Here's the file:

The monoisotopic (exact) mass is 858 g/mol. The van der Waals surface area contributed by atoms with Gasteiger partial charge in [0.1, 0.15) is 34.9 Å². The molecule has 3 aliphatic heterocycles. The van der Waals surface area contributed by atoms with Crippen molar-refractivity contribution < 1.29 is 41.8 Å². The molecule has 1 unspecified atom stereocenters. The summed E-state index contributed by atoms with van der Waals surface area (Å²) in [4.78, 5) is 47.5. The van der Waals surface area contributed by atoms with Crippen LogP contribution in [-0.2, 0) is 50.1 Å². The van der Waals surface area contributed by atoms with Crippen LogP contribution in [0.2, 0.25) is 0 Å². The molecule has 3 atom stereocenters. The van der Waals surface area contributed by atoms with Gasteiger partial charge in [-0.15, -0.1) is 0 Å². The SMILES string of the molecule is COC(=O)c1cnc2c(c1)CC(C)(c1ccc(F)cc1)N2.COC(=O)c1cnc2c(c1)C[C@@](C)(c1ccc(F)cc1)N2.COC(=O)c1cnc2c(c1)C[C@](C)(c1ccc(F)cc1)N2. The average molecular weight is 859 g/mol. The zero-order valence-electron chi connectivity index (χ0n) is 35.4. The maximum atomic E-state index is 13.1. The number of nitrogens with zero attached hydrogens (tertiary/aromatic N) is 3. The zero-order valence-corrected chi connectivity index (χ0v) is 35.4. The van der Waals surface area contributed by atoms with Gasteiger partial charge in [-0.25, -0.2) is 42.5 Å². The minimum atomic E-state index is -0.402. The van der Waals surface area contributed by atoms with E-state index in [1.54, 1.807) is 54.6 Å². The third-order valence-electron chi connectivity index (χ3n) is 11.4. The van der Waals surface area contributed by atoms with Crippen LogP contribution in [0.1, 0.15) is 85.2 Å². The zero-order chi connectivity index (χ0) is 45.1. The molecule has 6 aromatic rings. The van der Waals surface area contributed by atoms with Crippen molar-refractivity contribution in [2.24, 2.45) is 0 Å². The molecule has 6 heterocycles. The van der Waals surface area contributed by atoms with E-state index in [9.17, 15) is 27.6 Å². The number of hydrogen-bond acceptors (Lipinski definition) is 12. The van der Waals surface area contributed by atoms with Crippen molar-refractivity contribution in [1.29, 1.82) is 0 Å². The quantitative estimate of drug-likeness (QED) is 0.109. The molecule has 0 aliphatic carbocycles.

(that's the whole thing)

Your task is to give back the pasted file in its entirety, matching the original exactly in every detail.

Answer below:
The monoisotopic (exact) mass is 858 g/mol. The van der Waals surface area contributed by atoms with Gasteiger partial charge in [0.1, 0.15) is 34.9 Å². The molecule has 3 aliphatic heterocycles. The van der Waals surface area contributed by atoms with Crippen molar-refractivity contribution < 1.29 is 41.8 Å². The molecule has 1 unspecified atom stereocenters. The summed E-state index contributed by atoms with van der Waals surface area (Å²) in [4.78, 5) is 47.5. The van der Waals surface area contributed by atoms with Crippen LogP contribution in [-0.2, 0) is 50.1 Å². The van der Waals surface area contributed by atoms with Crippen LogP contribution in [0.2, 0.25) is 0 Å². The molecule has 3 atom stereocenters. The van der Waals surface area contributed by atoms with Gasteiger partial charge in [-0.15, -0.1) is 0 Å². The SMILES string of the molecule is COC(=O)c1cnc2c(c1)CC(C)(c1ccc(F)cc1)N2.COC(=O)c1cnc2c(c1)C[C@@](C)(c1ccc(F)cc1)N2.COC(=O)c1cnc2c(c1)C[C@](C)(c1ccc(F)cc1)N2. The average molecular weight is 859 g/mol. The zero-order valence-electron chi connectivity index (χ0n) is 35.4. The maximum atomic E-state index is 13.1. The number of nitrogens with zero attached hydrogens (tertiary/aromatic N) is 3. The zero-order valence-corrected chi connectivity index (χ0v) is 35.4. The van der Waals surface area contributed by atoms with Gasteiger partial charge in [-0.25, -0.2) is 42.5 Å². The minimum atomic E-state index is -0.402. The van der Waals surface area contributed by atoms with E-state index in [1.54, 1.807) is 54.6 Å². The third-order valence-electron chi connectivity index (χ3n) is 11.4. The van der Waals surface area contributed by atoms with Crippen LogP contribution in [0.1, 0.15) is 85.2 Å². The zero-order chi connectivity index (χ0) is 45.1. The molecule has 6 aromatic rings. The van der Waals surface area contributed by atoms with Crippen molar-refractivity contribution in [2.24, 2.45) is 0 Å². The molecule has 6 heterocycles. The van der Waals surface area contributed by atoms with E-state index in [9.17, 15) is 27.6 Å². The number of hydrogen-bond acceptors (Lipinski definition) is 12. The van der Waals surface area contributed by atoms with Crippen molar-refractivity contribution in [1.29, 1.82) is 0 Å². The quantitative estimate of drug-likeness (QED) is 0.109. The molecule has 0 aliphatic carbocycles.